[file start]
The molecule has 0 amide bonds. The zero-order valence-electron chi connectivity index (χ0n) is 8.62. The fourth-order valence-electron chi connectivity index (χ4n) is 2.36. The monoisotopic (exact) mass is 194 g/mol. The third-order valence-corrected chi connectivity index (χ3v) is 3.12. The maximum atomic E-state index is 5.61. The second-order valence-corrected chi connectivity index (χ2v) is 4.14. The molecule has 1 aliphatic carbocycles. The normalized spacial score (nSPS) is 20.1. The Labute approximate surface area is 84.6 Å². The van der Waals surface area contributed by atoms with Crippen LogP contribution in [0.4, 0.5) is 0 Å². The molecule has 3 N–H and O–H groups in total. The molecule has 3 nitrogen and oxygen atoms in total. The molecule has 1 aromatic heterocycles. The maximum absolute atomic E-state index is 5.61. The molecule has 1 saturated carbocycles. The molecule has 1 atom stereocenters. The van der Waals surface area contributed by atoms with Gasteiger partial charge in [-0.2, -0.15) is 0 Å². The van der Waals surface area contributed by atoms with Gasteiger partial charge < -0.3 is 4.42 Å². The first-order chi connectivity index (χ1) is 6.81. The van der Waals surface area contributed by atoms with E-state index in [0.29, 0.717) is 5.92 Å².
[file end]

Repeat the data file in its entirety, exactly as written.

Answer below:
The molecule has 0 amide bonds. The zero-order valence-electron chi connectivity index (χ0n) is 8.62. The fourth-order valence-electron chi connectivity index (χ4n) is 2.36. The monoisotopic (exact) mass is 194 g/mol. The third-order valence-corrected chi connectivity index (χ3v) is 3.12. The maximum atomic E-state index is 5.61. The second-order valence-corrected chi connectivity index (χ2v) is 4.14. The molecule has 1 aliphatic carbocycles. The normalized spacial score (nSPS) is 20.1. The Labute approximate surface area is 84.6 Å². The van der Waals surface area contributed by atoms with Crippen LogP contribution in [0.4, 0.5) is 0 Å². The molecule has 3 N–H and O–H groups in total. The molecule has 3 nitrogen and oxygen atoms in total. The molecule has 1 aromatic heterocycles. The maximum absolute atomic E-state index is 5.61. The molecule has 1 saturated carbocycles. The molecule has 1 atom stereocenters. The van der Waals surface area contributed by atoms with Gasteiger partial charge in [-0.2, -0.15) is 0 Å². The van der Waals surface area contributed by atoms with Gasteiger partial charge < -0.3 is 4.42 Å². The first-order chi connectivity index (χ1) is 6.81. The van der Waals surface area contributed by atoms with E-state index in [0.29, 0.717) is 5.92 Å².